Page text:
I enjoyed reading What Happens Now. As with her other novels, Money-Coutts tells a story that will resonate with her readers. It is a story of a modern woman who seeks a solution to her problem that is acceptable in today’s society. What Happens Now is an easy read that readers of women’s fiction will enjoy.

I give this novel ⭐️⭐️⭐️ 3 stars

© Colline Kook-Chun, 2019

(This novel was the 85th in my book pledge for 2019)

An Author Response

On Tuesday I posted my book review of The Last Train to London by Meg Waite Clayton across all of my social media including Goodreads. The historical novel, which is coming out 10 September, is unreservedly a 5 star read for me and I stated my reasons why in my review. When I got home yesterday, I saw that the author herself had responded to my words.

I could not help but smile when I saw that she had taken the time to read my words and respond to them.

© Colline Kook-Chun, 2018

(This post was inspired by Trent’s Weekly Smile, a challenge which focuses on sharing all things positive.)

Irony

PHOTO PROMPT © Penny Gadd

The plant grew and crept along the wall, its leafy tendrils exploring the pristine wall. The creeper had been genetically altered and transformed into a listening device. In another part of the city, revolutionaries listened to the unfettered conversations of councilmen; conversations that lingered on the changes to bylaws that would prohibit personal freedom.

Prior knowledge enabled the freedom fighters to overcome those in power. In their victory, they claimed that freedom was a person’s right.

Once in power, the new leader ensured no plants graced the surfaces of his home and office. Then he began to enslave the majority.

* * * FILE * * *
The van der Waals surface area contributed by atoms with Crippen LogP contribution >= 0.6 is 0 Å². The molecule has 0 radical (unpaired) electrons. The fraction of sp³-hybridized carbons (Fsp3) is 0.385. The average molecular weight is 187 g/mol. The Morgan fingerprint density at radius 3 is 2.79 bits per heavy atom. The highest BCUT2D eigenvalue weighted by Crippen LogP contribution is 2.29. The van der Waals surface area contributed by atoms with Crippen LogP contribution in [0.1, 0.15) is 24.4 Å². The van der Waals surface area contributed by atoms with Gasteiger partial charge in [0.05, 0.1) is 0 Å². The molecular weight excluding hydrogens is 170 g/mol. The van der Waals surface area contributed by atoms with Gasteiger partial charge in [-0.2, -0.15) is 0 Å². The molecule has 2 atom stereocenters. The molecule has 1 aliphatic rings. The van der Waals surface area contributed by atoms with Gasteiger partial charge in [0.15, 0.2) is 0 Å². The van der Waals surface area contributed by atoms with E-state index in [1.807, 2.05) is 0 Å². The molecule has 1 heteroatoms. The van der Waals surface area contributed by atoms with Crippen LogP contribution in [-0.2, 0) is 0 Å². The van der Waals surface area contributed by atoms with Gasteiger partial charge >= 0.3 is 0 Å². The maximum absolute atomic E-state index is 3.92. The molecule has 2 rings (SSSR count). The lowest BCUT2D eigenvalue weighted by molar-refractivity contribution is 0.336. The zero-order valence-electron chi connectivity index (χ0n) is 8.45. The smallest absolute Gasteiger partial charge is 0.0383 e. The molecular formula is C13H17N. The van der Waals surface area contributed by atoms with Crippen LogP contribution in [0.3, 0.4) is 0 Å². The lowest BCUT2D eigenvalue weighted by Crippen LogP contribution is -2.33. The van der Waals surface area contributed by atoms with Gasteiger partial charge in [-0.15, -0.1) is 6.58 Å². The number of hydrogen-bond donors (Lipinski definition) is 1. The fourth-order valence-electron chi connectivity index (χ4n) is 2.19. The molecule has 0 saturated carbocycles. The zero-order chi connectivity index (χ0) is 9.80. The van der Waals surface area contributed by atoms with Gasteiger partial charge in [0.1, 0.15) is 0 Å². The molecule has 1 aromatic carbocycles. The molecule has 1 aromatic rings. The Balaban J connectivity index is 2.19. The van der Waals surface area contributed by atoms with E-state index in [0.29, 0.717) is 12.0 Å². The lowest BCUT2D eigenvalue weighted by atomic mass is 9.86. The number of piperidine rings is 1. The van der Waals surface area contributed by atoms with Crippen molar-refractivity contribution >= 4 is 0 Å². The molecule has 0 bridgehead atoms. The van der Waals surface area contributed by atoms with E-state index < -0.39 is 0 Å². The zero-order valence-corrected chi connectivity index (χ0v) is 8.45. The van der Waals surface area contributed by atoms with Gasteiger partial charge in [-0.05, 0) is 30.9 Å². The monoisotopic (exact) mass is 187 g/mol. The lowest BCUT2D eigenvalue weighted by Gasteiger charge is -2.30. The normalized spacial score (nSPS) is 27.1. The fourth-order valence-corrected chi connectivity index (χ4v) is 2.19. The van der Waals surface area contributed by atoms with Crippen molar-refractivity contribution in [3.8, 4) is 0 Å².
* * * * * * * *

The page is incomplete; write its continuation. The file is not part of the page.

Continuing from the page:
© Colline Kook-Chun, 2019

(This post was inspired by Friday Fictioneers hosted by Rochelle. The challenge asks for bloggers to write a story in 100 words or less in response to the photo prompt.)

Book Review: The Last Train to London by Meg Waite Clayton

My contact at Harper Collins Canada sent me an ARC of The Last Train To London by Meg Waite Clayton to read and review. I love reading historical fiction and this one centres on a little known story of the era pre-dating World War II.

Genre: Adult Fiction, Historical Fiction

Publication date: 10 September 2019

Blurb:

In 1936, the Nazi are little more than loud, brutish bores to fifteen-year old Stephan Neuman, the son of a wealthy and influential Jewish family and budding playwright whose playground extends from Vienna’s streets to its intricate underground tunnels. Stephan’s best friend and companion is the brilliant Žofie-Helene, a Christian girl whose mother edits a progressive, anti-Nazi newspaper. But the two adolescents’ carefree innocence is shattered when the Nazis’ take control.

There is hope in the darkness, though. Truus Wijsmuller, a member of the Dutch resistance, risks her life smuggling Jewish children out of Nazi Germany to the nations that will take them. It is a mission that becomes even more dangerous after the Anschluss—Hitler’s annexation of Austria—as, across Europe, countries close their borders to the growing number of refugees desperate to escape.